Can not get Matchit.vim to work. What am I Doing Wrong?

Janina Sajka janina at
Wed Nov 21 01:15:44 UTC 2007

You're so very right about the ruler. There are other modes that can get
one into trouble--but you have to turn them on.

To my mind the only drawback of vim is that there's no aural way to know
whether you're in edit mode or in command mode. I wish Speakup could
change pitch to indicate that. I'm forever cleaning something up for
making that mistake.


Martin McCormick writes:
> Janina Sajka writes:
> >Honestly, Martin. This doesn't sound like an accessibility issue. Seems
> >you know exactly what is, and isn't happening, and it seems you're able
> >to issue commands to the system. So, unless someone here has direct
> >knowledge of this particular plugin, I don't know why blinux would be
> >the right place to ask your question. Shouldn't you rather rely on the
> >help resources provided via
> 	I actually did begin to wonder if this was an
> accessibility issue, maybe some sort of highlighting that vim
> was doing without moving the cursor. If you move the cursor over
> a left-brace, parenthesis or bracket, you do suddenly hear the
> matching parenthesis or whatever which makes me think vim
> probably highlights where your inclusion ends.
> 	In the overall scheme of things, this is minor, but I
> did sort of wonder what was going on the first time or two.
> 	After about the fifth read of the documentation, I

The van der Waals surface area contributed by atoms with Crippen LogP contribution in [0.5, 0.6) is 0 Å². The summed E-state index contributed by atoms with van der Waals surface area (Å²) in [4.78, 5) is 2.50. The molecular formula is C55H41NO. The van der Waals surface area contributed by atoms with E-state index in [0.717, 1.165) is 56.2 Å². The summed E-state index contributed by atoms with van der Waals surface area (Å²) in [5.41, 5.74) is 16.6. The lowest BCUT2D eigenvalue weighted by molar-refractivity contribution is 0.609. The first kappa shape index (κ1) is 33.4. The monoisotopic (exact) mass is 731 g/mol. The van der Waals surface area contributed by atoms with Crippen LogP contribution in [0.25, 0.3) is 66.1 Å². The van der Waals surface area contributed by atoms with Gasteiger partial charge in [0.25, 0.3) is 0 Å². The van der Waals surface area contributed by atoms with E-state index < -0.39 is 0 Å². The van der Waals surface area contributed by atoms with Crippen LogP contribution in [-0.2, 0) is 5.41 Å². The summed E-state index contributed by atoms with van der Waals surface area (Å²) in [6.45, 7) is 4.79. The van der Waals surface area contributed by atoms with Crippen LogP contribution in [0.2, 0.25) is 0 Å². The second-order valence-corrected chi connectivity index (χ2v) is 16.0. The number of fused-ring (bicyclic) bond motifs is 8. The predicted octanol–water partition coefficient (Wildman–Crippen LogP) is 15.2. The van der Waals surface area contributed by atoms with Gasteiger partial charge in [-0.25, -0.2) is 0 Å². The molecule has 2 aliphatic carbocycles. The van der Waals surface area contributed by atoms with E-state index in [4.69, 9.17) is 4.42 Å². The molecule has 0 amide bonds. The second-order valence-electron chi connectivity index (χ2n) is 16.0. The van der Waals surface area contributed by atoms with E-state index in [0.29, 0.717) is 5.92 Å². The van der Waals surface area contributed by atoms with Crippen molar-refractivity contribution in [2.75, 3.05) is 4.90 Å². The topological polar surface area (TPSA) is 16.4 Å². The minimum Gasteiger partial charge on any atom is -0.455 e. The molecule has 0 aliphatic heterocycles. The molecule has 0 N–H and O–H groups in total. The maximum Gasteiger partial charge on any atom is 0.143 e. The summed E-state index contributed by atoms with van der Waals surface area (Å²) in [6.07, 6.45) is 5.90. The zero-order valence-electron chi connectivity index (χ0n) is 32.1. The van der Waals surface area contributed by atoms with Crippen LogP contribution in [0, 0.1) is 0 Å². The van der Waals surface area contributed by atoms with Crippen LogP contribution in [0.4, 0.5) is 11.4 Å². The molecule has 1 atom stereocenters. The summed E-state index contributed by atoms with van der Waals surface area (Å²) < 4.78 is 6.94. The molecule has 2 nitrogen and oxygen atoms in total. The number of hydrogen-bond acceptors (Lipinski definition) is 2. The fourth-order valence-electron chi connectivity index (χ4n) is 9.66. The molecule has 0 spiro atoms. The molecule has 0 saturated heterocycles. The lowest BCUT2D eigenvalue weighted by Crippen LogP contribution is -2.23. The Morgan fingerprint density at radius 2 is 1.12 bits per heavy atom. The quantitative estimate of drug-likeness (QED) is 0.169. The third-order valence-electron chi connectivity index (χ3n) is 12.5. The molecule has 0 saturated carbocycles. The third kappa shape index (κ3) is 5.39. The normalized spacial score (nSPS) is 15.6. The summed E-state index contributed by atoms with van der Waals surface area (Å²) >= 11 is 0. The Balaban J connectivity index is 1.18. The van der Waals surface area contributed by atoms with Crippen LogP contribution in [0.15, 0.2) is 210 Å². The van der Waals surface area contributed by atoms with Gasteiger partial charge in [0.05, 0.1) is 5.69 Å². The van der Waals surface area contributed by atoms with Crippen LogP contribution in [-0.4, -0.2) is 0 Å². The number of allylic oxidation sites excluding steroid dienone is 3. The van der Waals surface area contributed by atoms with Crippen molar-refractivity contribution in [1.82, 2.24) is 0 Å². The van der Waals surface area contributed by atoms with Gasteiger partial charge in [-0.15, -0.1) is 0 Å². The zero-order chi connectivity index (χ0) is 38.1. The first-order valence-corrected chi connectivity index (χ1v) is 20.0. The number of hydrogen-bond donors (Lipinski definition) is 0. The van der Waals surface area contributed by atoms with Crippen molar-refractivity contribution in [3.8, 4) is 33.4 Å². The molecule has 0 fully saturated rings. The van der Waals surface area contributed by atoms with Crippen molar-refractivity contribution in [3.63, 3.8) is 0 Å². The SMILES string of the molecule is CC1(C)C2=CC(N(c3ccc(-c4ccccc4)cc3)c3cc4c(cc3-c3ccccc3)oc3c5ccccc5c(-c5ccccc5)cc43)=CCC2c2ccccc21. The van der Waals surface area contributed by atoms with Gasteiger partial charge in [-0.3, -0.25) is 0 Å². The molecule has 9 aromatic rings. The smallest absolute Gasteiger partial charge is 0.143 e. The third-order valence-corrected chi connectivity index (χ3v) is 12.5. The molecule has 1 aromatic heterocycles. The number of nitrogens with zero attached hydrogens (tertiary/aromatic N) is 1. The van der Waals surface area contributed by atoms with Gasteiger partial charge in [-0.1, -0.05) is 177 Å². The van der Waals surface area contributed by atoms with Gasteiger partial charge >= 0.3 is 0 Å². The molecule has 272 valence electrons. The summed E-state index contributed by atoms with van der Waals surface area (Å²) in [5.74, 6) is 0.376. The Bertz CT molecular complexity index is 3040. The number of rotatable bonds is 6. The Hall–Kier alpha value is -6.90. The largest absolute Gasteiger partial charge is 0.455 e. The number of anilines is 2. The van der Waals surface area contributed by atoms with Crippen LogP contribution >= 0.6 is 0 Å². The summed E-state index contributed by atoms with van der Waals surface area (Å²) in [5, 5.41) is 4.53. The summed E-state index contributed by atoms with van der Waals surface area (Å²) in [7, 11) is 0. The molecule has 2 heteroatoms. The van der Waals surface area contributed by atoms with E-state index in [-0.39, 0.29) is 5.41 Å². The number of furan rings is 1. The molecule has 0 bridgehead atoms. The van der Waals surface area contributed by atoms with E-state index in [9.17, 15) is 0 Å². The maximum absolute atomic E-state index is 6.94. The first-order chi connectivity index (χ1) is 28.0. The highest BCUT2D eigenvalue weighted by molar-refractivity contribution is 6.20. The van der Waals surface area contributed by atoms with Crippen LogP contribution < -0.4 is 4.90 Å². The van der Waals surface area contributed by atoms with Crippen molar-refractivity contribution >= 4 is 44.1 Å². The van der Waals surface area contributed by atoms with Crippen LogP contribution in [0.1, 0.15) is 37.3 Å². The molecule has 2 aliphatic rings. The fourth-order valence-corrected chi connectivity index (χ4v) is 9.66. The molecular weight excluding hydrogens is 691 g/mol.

> realized that that plugin doesn't automatically set up the
> advanced capabilities, only the ability to do them. You have to
> define which clauses to track and put them in your .vimrc file.
> 	There are no screen tricks or anything strange going on
> at all and this makes tracking the flow of a shell script much
> quicker and more accurate.
> I must admit that every time I have thought there was an
> accessibility issue in the command-line world of UNIX, I have
> been wrong. The only thing about vim that may really throw
> someone for a loop at first is if one is on a system in which
> the ruler is set on. You will hear your cursor position in the
> line every time you hit the h or the l. If you put
> set noruler
> in your .vimrc file, then everything is right with the world
> again and the l key echoes the contents of the line one is on,
> just like in vi.
> 	I had this awakening the first time I was on a Redhat
> system which uses vim by default. Many of you use Redhat so you
> probably already know all this, but it was new to me.
> Martin McCormick
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Janina Sajka,	Phone:	+1.202.595.7777;	sip:janina at
Partner, Capital Accessibility LLC	http://CapitalAccessibility.Com

Marketing the Owasys 22C talking screenless cell phone in the U.S. and Canada
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Chair, Open Accessibility	janina at	
Linux Foundation

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